Kung Pao Chicken
Chinese cuisine has many regional varieties to pick and choose from. India and Pakistan, and possibly Sri Lanka and the UAE, have their versions made up by the populace's favourites.
The adapted and adopted Szechuan, Sichuan. Szechwan Chinese regional cuisine is possibly the most popular and easily available, followed by Hakka. This is largely due to the food flavours having a hint of spice that is more popular with the Subcontinental palate. The levels of heat added vary once again, largely depending on who it is being prepared for, especially in the restaurants serving the local community. The Chinese may not necessarily approve of this adaptation.
Kung Pao-borrowed from Gong Bao, or the palace guardian, this word now refers to a spicy stir-fried chicken in cubes. It also refers to the sauce that makes the dish.
The key ingredients referred to are the peanuts, chillies, and chicken, which make this dish.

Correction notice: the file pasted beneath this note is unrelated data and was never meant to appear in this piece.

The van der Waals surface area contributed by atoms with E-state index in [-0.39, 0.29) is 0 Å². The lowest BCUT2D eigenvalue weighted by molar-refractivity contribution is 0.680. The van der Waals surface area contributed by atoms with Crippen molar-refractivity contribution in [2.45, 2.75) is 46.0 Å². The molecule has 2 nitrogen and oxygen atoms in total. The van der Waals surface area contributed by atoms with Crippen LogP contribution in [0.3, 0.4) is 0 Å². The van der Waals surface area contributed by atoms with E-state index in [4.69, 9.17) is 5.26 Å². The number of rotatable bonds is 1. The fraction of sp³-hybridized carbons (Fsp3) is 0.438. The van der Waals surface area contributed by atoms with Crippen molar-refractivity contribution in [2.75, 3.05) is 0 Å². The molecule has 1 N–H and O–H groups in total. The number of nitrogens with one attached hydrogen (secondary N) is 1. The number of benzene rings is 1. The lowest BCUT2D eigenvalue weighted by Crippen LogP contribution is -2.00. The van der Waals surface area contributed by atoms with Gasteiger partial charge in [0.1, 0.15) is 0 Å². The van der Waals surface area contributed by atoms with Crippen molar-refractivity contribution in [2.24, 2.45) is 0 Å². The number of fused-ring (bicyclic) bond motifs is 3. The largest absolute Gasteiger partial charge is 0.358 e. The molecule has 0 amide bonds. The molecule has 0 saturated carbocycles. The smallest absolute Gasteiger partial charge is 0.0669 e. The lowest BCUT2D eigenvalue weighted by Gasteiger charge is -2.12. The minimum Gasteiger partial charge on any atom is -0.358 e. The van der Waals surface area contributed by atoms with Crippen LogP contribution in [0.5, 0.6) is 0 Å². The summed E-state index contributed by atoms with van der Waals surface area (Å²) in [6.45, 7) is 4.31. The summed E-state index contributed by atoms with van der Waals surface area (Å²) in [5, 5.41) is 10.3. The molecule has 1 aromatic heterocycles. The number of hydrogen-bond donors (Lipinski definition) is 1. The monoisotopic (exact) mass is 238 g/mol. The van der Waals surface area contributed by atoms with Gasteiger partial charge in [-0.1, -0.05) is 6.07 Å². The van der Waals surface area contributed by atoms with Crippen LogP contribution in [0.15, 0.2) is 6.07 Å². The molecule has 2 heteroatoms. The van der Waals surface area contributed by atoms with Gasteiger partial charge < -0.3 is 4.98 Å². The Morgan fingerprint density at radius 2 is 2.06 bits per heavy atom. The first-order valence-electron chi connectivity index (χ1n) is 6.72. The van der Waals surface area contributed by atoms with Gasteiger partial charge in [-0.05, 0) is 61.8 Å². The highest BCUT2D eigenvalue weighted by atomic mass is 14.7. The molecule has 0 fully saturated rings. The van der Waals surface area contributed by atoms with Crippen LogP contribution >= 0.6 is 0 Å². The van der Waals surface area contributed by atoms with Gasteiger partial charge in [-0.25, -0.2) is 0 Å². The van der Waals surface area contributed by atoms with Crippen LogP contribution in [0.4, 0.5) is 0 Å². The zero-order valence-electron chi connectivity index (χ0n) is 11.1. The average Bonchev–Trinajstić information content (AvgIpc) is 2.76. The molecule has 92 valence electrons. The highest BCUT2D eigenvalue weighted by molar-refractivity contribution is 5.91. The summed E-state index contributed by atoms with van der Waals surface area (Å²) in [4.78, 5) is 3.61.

To further enhance this dish, the Chinese restaurant kitchens call the marinating process velveting. This seals the juices to keep the chicken moist and makes each piece tender to eat.
Sichuan peppercorns are toasted and ground to be added to the mix.
1 kg/ 2.2 lb boneless, cubed, chicken pieces.
A pinch of salt
My published cookbooks are available for sale through myself and on amazon.
The World of Parsi Cooking: Food Across Borders is a 3 award winning book. It has been self published in July 2019 and will be going into its second print in 2022.
The Art of Parsi Cooking; reviving an ancient cuisine was published in 2016 by Austin Macauley and continues to be available through amazon book depot book depository and from the publishers.